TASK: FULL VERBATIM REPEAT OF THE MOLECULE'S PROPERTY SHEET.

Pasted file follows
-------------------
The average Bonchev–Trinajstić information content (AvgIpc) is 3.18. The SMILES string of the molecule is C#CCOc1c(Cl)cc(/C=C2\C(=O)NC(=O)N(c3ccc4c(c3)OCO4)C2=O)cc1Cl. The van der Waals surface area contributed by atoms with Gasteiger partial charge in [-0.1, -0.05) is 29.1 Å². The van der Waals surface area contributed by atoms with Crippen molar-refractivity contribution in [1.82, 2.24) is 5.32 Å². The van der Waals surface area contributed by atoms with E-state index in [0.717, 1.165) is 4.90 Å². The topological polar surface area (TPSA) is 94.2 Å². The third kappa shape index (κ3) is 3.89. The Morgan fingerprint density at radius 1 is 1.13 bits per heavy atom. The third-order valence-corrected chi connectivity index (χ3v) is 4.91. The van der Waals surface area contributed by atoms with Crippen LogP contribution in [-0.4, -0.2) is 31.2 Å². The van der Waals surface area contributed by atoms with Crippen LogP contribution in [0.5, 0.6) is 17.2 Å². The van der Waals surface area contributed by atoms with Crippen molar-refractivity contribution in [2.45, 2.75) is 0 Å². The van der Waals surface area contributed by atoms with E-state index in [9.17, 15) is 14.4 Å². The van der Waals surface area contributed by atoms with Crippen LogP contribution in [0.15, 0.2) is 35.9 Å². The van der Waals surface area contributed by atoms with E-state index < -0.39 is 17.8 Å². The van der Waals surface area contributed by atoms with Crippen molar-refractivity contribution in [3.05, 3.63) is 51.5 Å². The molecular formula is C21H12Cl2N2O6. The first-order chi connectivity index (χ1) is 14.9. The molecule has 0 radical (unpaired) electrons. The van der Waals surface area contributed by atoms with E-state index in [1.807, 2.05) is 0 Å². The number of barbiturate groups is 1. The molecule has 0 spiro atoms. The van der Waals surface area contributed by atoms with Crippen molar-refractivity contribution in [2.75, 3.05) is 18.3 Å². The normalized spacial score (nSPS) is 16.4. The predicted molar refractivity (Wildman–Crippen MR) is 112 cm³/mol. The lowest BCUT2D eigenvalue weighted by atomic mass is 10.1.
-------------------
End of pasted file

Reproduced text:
The average Bonchev–Trinajstić information content (AvgIpc) is 3.18. The SMILES string of the molecule is C#CCOc1c(Cl)cc(/C=C2\C(=O)NC(=O)N(c3ccc4c(c3)OCO4)C2=O)cc1Cl. The van der Waals surface area contributed by atoms with Gasteiger partial charge in [-0.1, -0.05) is 29.1 Å². The van der Waals surface area contributed by atoms with Crippen molar-refractivity contribution in [1.82, 2.24) is 5.32 Å². The van der Waals surface area contributed by atoms with E-state index in [0.717, 1.165) is 4.90 Å². The topological polar surface area (TPSA) is 94.2 Å². The third kappa shape index (κ3) is 3.89. The Morgan fingerprint density at radius 1 is 1.13 bits per heavy atom. The third-order valence-corrected chi connectivity index (χ3v) is 4.91. The van der Waals surface area contributed by atoms with Crippen LogP contribution in [-0.4, -0.2) is 31.2 Å². The van der Waals surface area contributed by atoms with Crippen LogP contribution in [0.5, 0.6) is 17.2 Å². The van der Waals surface area contributed by atoms with Crippen molar-refractivity contribution in [2.45, 2.75) is 0 Å². The van der Waals surface area contributed by atoms with E-state index in [9.17, 15) is 14.4 Å². The van der Waals surface area contributed by atoms with Crippen LogP contribution in [0.15, 0.2) is 35.9 Å². The van der Waals surface area contributed by atoms with E-state index < -0.39 is 17.8 Å². The van der Waals surface area contributed by atoms with Crippen molar-refractivity contribution in [3.05, 3.63) is 51.5 Å². The molecular formula is C21H12Cl2N2O6. The first-order chi connectivity index (χ1) is 14.9. The molecule has 0 radical (unpaired) electrons. The van der Waals surface area contributed by atoms with E-state index in [1.807, 2.05) is 0 Å². The number of barbiturate groups is 1. The molecule has 0 spiro atoms. The van der Waals surface area contributed by atoms with Crippen molar-refractivity contribution in [2.75, 3.05) is 18.3 Å². The normalized spacial score (nSPS) is 16.4. The predicted molar refractivity (Wildman–Crippen MR) is 112 cm³/mol. The lowest BCUT2D eigenvalue weighted by atomic mass is 10.1.